Food

Safety of Food Affected by Hurricanes, Flooding, and Power Outages

A Notice from the FDA to Growers, Food Manufacturers, Food Warehouse Managers, and Transporters of Food Products

As we put our homes and lives back together in the aftermath of hurricanes, floods, and power outages it is important to remember that these events also have a lingering and potentially hazardous public health impact. Grain and vegetable crops, food manufacturing facilities, food warehouses, and food transporters may have been flooded or lost power. In some areas, crops along with other processed food and food products may be submerged in flood water and may have been exposed to sewage, chemicals, heavy metals, pathogenic microorganisms or other contaminants. Even if the crop is not completely submerged, there may still be microbial contamination of the edible portion of the crop. There is also the potential for plants to take up chemical contaminants. In addition to the direct presence of contaminants, mold and toxins may develop in the crops and food products as a result of exposure to the water. In addition, if power has been lost, perishable or frozen foods are at risk of spoiling.

The federal Food and Drug Administration (FDA) advises that certain foods exposed to flood waters, and perishable foods that are not adequately refrigerated, are adulterated and should not enter the human food supply. In addition, crops and other food commodities exposed to flood waters would not be acceptable for use in animal feed. FDA is also providing guidance in determining when food products can be reconditioned for future use. The information follows.

FOODS THAT SHOULD BE DESTROYED 

Crops

If the edible portion of a crop is exposed to flood waters, it is considered adulterated and should not enter human food channels. There is no practical method of reconditioning the edible portion of a crop that will provide a reasonable assurance of human food safety. Therefore, the FDA recommends that these crops be disposed of in a manner that ensures they are kept separate from crops that have not been flood damaged to avoid adulterating "clean" crops.

Disposition of crops in proximity to, or exposed to a lesser degree of flooding, where the edible portion of the crop has NOT come in contact with flood waters, may need to be evaluated on a case-by-case basis. Factors to consider in the evaluation include:

  • What is the source of flood waters and are there potential upstream contributors of human pathogens and/or chemical contaminants?
  • Type of crop and stage of growth, e.g., is the edible portion of the crop developing? How far above the ground does the lowest edible portion grow?
  • Were conditions such that the crop may have been exposed to prolonged periods of moisture and stress which could foster fungal growth, and possibly, development of mycotoxins?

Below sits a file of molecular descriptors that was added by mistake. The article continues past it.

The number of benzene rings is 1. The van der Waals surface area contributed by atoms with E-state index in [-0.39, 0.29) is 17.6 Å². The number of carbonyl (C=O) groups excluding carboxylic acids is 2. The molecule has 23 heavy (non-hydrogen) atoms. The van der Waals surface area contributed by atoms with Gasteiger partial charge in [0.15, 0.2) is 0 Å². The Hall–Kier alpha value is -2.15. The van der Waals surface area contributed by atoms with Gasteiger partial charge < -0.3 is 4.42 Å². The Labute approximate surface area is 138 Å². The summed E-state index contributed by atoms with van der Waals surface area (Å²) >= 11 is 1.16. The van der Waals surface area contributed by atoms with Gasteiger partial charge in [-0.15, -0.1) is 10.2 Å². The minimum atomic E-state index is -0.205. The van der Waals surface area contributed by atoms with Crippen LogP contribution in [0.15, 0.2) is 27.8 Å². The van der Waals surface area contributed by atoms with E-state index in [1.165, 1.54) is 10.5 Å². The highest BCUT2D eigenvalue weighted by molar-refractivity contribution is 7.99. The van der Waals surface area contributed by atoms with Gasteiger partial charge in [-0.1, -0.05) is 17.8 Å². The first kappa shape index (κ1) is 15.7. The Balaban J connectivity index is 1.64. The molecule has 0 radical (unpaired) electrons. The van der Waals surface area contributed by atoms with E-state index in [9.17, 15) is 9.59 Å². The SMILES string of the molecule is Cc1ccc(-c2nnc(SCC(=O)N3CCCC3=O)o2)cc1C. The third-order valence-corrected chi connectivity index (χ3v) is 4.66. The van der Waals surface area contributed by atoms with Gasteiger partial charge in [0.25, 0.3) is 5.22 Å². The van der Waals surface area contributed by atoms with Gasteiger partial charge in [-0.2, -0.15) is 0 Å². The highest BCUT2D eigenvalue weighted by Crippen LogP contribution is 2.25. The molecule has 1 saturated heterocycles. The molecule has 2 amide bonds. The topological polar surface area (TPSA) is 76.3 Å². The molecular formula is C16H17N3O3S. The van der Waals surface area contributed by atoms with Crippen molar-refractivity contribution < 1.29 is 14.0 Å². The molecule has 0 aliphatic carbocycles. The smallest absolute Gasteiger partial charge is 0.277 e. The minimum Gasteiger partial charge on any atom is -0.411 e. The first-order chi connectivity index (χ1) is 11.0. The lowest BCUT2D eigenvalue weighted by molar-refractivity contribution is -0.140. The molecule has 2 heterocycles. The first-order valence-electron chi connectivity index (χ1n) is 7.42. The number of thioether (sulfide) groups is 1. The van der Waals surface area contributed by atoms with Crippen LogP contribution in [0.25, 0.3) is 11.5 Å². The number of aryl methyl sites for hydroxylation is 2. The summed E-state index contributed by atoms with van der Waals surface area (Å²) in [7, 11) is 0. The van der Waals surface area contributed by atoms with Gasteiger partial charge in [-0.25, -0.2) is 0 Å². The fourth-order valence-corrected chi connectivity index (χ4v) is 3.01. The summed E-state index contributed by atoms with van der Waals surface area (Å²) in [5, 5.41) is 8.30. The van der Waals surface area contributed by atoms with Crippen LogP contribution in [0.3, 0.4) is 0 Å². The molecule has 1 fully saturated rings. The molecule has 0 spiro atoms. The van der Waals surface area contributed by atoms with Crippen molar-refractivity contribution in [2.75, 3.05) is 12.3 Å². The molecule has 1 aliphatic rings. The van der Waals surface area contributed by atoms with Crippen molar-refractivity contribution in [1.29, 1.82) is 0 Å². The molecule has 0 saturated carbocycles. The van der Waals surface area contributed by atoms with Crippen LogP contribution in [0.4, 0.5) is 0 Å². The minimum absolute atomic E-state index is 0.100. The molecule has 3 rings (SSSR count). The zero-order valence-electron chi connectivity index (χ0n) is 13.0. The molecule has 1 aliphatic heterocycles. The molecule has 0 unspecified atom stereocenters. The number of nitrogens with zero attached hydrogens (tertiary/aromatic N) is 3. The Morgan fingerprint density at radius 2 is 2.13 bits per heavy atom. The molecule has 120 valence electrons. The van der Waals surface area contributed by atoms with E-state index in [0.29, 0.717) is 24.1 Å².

Grains and similar products stored in bulk can also be damaged by flood waters. These flood damaged products should not be used for human and animal food.

Fresh Fruits and Vegetables

Fresh fruits and vegetables that have been inundated by flood waters cannot be adequately cleaned and should be destroyed. Fresh fruits and vegetables that have begun to spoil due to the lack of refrigeration should also be destroyed. These food items may be considered for diversion to animal feed under certain circumstances. 

Food Requiring Refrigeration and Freezing

Refrigerated and frozen foods, including beverages such as milk, that have been immersed in flood waters must be destroyed. Storage vats or sealed tanks of milk in processing plants that have been under water cannot be reconditioned. Foods that have begun to spoil due to the lack of refrigeration must also be destroyed. These food items may be considered for diversion to animal feed under certain circumstances.

Food in Screw-Top, Crimped-Cap, and Similar Containers

Products in containers with screw-caps, snap-lids, crimped-caps (soda pop bottles), twist-caps, flip-top, snap-open, and similar type closures that have been submerged in flood waters cannot be reconditioned. Sediment and debris from flood water that have may become lodged under the cap lips, threads, lugs, crimps, snap-rings are impossible to remove, especially after they have dried.

Food Packed in Plastic, Paper, Cardboard, Cloth, and Similar Containers

Food packed in these containers, which have been water damaged, cannot be salvaged.

THE FOLLOWING PRODUCTS MAY, UNDER SOME CIRCUMSTANCES, BE RECONDITIONED FOR FUTURE USE

Reconditioning Hermetically Sealed (Top and Bottom Double Seam) Cans

Products in this type of container that have been under water may be reconditioned and relabeled under certain conditions.

General rules for reconditioning foods can be found in the FDA Investigations Operations Manual.

For further information about human food, contact the Office of Compliance, Center for Food Safety and Applied Nutrition (301-436-2359). For animal feed questions contact the Office of Compliance, Center for Veterinary Medicine (240-276-9200). Alternatively, you may contact the FDA District or Regional Office serving your state.


For more information, see What Consumers Need to Know About Food and Water Safety During Hurricanes, Power Outages, and Floods

 

Page Last Updated: 10/31/2013
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